In 2003 Reality series The Block was all about pin-up couples, feuding neighbours, eye-catching makeovers, product placement and a whopping cash prize.
Seven years later not much has changed.
Whether that’s a positive or a negative will be determined by the audience, as Nine rolls the dice on the latest incarnation of its biggest original Reality series.
The Block was a ‘watercooler’ brand for Nine, attracting staggering ratings as the nation weighed in on bitchy clashes with opinions on Amity’s singing abilities, and cheering for Gav and Waz renovating in their underwear. Set against the beachside backdrop of Bondi (and later Manly), chiselled host Jamie Durie fitted like a jigsaw piece.
Now the series is located in the affluent Vaucluse with Nine handyman, Scott Cam (ok, admittedly a few things have changed). The block in question is home to four apartment shells each with 3 bedrooms, 2 bathrooms and 1 garage. Some have water views.
“Having been a builder for thirty years, I’ve seen me fair share of renos,” says the blokey Cam. The Block has always pitched very broad. This year it’s going even broader. I think I even heard Saturday colloquially cast off by Cam as “Sat-dee.” Mate.
Casting is king in a show like this. The four ‘couples’ are high school sweethearts John and Neisha, engaged couple Erin and Jake, dating couple Chez and Brenton and best friends Mark and Duncan. Three of the teams have experience in building, trades and design. All four look Anglso-Saxon (one partner has Greek heritage). Three of the couples are in their 20s / 30s with two of them looking very fit and pretty.
The two blokes, Mark and Duncan, 52 and 44, sport bellies and beards. Some of their competitors aren’t sure if they are a gay couple (one even wears a ‘Bears’ t shirt at one point). But they are just blokes who love a pie warmer and will probably prove to become the series most memorable ‘couple.’
The Block is renowned for its narration via video-diaries. It’s when the contestants really let fly on how they feel about their opponents. Watch out for plenty of upward inflections and cliches, that remind us this is a show ripped straight from suburbia.
Chezza: “I think he felt like we’ve bitten off more than we can chew, which probably we have. But we just need to break it down, take our time, make sure we get enough sleep, and we need to eat and don’t let it overwhelm us and take it one step at a time.”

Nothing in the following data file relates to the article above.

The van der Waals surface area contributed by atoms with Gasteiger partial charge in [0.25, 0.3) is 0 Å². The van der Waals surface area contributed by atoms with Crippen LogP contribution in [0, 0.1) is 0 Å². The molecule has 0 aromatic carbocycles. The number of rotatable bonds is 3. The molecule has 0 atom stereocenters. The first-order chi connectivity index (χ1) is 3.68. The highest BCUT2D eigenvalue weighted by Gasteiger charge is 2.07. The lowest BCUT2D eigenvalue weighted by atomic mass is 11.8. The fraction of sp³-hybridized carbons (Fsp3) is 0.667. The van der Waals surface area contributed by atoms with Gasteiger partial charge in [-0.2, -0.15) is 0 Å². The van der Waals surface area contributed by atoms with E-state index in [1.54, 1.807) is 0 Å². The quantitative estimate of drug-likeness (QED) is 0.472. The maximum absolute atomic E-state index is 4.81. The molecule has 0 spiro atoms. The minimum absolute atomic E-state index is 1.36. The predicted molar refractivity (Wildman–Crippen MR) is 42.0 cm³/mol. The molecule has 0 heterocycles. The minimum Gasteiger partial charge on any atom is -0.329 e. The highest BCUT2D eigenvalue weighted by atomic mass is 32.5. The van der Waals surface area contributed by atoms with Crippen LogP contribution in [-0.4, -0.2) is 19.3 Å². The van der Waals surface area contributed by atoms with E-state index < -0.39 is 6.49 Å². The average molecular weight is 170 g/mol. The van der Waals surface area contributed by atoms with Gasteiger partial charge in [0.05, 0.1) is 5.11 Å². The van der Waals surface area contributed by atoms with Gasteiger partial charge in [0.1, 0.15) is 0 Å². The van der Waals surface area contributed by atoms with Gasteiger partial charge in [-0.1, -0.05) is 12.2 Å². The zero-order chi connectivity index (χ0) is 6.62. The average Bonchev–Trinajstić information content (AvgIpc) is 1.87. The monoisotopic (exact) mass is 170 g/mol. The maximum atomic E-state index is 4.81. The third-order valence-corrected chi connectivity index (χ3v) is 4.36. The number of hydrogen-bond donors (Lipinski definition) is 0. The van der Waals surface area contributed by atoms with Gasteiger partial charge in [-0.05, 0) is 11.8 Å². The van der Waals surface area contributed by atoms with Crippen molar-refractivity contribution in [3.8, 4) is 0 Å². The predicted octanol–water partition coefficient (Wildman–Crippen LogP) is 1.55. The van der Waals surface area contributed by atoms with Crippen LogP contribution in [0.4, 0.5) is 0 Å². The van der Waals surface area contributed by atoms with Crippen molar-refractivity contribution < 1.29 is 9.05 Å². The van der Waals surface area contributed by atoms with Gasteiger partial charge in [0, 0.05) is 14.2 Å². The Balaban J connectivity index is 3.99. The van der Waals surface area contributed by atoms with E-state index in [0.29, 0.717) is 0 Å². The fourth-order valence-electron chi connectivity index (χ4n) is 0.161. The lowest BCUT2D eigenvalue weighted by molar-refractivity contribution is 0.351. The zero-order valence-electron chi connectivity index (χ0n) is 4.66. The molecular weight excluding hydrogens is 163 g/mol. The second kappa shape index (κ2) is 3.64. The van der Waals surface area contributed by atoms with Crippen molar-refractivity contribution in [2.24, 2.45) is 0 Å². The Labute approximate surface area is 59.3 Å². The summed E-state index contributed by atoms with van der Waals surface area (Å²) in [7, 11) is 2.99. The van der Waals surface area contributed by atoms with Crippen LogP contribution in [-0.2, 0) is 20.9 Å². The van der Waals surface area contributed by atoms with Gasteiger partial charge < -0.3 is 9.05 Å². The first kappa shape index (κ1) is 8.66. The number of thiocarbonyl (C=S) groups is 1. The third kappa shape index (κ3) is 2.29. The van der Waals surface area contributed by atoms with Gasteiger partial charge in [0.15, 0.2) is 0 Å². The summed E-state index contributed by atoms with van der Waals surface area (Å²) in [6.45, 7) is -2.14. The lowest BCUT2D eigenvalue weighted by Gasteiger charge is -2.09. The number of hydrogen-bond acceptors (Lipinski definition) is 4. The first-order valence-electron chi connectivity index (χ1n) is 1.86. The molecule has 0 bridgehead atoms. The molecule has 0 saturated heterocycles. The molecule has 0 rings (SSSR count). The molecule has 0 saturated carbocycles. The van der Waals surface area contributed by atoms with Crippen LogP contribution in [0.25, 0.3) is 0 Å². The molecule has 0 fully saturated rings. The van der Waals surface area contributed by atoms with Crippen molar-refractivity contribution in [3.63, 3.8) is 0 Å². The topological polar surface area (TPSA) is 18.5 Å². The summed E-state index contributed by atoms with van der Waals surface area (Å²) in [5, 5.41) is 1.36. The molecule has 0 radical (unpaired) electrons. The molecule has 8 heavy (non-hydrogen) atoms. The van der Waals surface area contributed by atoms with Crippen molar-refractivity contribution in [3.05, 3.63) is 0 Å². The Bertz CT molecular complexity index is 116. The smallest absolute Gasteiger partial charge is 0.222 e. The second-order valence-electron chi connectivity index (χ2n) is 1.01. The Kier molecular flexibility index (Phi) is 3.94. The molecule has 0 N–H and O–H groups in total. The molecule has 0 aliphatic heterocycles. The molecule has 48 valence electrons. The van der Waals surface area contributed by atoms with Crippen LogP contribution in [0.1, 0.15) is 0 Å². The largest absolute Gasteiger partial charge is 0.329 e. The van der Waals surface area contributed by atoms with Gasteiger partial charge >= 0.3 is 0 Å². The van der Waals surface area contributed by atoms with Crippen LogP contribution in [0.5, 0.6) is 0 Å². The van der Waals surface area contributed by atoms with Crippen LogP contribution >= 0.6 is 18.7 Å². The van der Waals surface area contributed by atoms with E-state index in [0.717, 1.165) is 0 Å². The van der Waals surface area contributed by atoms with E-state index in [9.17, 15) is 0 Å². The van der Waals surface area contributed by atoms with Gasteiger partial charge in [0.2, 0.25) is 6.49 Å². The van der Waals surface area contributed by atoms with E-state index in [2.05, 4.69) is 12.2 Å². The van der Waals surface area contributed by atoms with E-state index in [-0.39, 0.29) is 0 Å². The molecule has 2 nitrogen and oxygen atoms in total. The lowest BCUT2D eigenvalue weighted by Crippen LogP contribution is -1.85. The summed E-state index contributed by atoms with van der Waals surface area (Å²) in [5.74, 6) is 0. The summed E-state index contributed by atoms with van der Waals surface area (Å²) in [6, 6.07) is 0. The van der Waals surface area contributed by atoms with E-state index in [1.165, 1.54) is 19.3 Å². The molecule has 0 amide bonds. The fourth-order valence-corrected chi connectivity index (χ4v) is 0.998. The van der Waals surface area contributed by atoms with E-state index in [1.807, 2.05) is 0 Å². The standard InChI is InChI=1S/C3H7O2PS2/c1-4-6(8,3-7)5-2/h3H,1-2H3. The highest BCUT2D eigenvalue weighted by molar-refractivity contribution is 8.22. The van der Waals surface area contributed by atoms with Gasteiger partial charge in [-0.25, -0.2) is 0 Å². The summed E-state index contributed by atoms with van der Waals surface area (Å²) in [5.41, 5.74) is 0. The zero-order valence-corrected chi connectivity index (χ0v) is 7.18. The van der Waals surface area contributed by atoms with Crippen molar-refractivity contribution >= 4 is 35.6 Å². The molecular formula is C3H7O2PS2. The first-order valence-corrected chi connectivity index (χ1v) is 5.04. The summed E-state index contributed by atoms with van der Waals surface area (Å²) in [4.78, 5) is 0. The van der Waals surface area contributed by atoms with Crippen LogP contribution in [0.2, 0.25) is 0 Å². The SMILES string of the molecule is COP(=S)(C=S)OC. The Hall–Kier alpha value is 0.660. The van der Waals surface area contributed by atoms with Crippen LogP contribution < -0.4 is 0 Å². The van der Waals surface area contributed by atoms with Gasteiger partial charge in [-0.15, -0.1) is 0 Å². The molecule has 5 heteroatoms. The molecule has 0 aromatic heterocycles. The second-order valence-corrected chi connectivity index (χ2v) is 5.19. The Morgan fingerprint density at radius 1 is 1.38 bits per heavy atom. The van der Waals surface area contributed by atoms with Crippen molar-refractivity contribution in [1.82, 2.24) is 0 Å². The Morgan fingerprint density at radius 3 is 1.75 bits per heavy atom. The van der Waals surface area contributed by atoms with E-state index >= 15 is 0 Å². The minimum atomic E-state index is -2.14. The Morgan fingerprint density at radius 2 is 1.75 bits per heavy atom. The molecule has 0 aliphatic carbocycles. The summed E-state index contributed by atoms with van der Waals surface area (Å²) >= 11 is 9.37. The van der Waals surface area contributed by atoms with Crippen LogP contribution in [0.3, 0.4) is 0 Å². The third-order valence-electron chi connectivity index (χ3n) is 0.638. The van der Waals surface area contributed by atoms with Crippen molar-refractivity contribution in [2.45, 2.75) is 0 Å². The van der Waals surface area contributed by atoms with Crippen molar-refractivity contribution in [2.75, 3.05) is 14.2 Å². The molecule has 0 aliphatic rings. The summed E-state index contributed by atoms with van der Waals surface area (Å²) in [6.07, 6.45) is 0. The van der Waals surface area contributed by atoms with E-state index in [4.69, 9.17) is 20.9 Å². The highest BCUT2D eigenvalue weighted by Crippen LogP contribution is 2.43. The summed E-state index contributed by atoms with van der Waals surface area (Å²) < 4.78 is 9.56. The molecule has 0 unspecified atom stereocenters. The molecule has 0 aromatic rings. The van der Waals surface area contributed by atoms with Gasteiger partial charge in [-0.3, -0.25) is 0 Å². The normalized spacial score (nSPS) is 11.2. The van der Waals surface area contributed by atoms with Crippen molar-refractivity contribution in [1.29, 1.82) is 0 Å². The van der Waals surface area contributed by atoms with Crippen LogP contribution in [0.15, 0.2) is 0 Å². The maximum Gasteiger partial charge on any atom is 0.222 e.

The product placement is unbearable. Any tradesman who enters the building must have been rejected if they weren’t wearing a mandatory company logo. Any cameraman who missed them must have been given instant dismissal. All the usual suspects (including several from the original series) have signed up again.
Durie notwithstanding, everything that defined the first series looks like it has been set in motion once more. I can see this lot coming to verbal blows pretty quickly. I can see room for fabulous Before / After transformations. I can see one couple likely to become villains and a quirky pair to give me some relief from the pretty people. But at the same time, haven’t we all moved on from there?
Since 2003 we’ve had a global recession and a shift in the Reality genre that embraces warmth over conflict, and multicultural Australia over WASPs. We’ve had renovation shows that died as quickly as they launched (The Hothouse, homeMADE -the latter by the same producers Julian Cress and David Barbour) while others take a smarter approach (Selling Houses Australia). Are we really ready to do it all over again?
The premiere episode lacks a completed renovation by the end of the episode, which was a little frustrating. With so much establishing business, presumably this will be the only week not to include one.
In 2010 The Block certainly sticks to the floorplan. All it needs now is for you to make yourself at home.
The Block premieres 7:30pm Wednesday September 22nd on Nine.